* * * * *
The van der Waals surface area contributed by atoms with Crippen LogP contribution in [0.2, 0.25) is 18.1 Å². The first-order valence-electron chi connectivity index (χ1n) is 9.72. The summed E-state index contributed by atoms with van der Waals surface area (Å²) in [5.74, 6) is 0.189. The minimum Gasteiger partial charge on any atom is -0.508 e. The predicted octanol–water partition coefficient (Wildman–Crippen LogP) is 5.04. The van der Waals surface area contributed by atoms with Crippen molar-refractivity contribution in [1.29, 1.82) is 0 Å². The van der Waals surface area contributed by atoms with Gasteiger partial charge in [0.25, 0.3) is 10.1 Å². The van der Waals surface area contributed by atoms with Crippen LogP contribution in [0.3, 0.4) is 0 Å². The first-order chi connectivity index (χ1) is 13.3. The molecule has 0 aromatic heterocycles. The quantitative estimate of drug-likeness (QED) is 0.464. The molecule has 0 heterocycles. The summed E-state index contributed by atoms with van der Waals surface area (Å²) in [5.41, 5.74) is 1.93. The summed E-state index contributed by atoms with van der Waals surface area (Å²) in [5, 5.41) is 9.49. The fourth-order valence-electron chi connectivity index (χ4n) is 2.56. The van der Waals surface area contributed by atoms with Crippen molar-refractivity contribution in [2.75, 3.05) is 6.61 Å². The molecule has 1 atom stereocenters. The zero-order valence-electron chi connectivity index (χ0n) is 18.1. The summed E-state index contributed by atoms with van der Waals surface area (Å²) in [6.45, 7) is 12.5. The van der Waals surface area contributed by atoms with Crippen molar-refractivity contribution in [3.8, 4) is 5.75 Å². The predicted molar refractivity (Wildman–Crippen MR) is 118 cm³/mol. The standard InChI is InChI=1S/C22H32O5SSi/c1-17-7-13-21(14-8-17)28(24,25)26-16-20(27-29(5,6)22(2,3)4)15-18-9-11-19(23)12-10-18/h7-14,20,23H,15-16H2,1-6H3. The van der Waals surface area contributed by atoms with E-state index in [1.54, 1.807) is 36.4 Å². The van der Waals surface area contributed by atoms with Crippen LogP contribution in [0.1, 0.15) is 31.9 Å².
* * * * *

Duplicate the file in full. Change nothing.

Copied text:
The van der Waals surface area contributed by atoms with Crippen LogP contribution in [0.2, 0.25) is 18.1 Å². The first-order valence-electron chi connectivity index (χ1n) is 9.72. The summed E-state index contributed by atoms with van der Waals surface area (Å²) in [5.74, 6) is 0.189. The minimum Gasteiger partial charge on any atom is -0.508 e. The predicted octanol–water partition coefficient (Wildman–Crippen LogP) is 5.04. The van der Waals surface area contributed by atoms with Crippen molar-refractivity contribution in [1.29, 1.82) is 0 Å². The van der Waals surface area contributed by atoms with Gasteiger partial charge in [0.25, 0.3) is 10.1 Å². The van der Waals surface area contributed by atoms with Crippen LogP contribution in [0.3, 0.4) is 0 Å². The first-order chi connectivity index (χ1) is 13.3. The molecule has 0 aromatic heterocycles. The quantitative estimate of drug-likeness (QED) is 0.464. The molecule has 0 heterocycles. The summed E-state index contributed by atoms with van der Waals surface area (Å²) in [5.41, 5.74) is 1.93. The summed E-state index contributed by atoms with van der Waals surface area (Å²) in [5, 5.41) is 9.49. The fourth-order valence-electron chi connectivity index (χ4n) is 2.56. The van der Waals surface area contributed by atoms with Crippen molar-refractivity contribution in [2.75, 3.05) is 6.61 Å². The molecule has 1 atom stereocenters. The zero-order valence-electron chi connectivity index (χ0n) is 18.1. The summed E-state index contributed by atoms with van der Waals surface area (Å²) in [6.45, 7) is 12.5. The van der Waals surface area contributed by atoms with Crippen molar-refractivity contribution in [3.8, 4) is 5.75 Å². The predicted molar refractivity (Wildman–Crippen MR) is 118 cm³/mol. The standard InChI is InChI=1S/C22H32O5SSi/c1-17-7-13-21(14-8-17)28(24,25)26-16-20(27-29(5,6)22(2,3)4)15-18-9-11-19(23)12-10-18/h7-14,20,23H,15-16H2,1-6H3. The van der Waals surface area contributed by atoms with E-state index in [1.54, 1.807) is 36.4 Å². The van der Waals surface area contributed by atoms with Crippen LogP contribution in [0.1, 0.15) is 31.9 Å².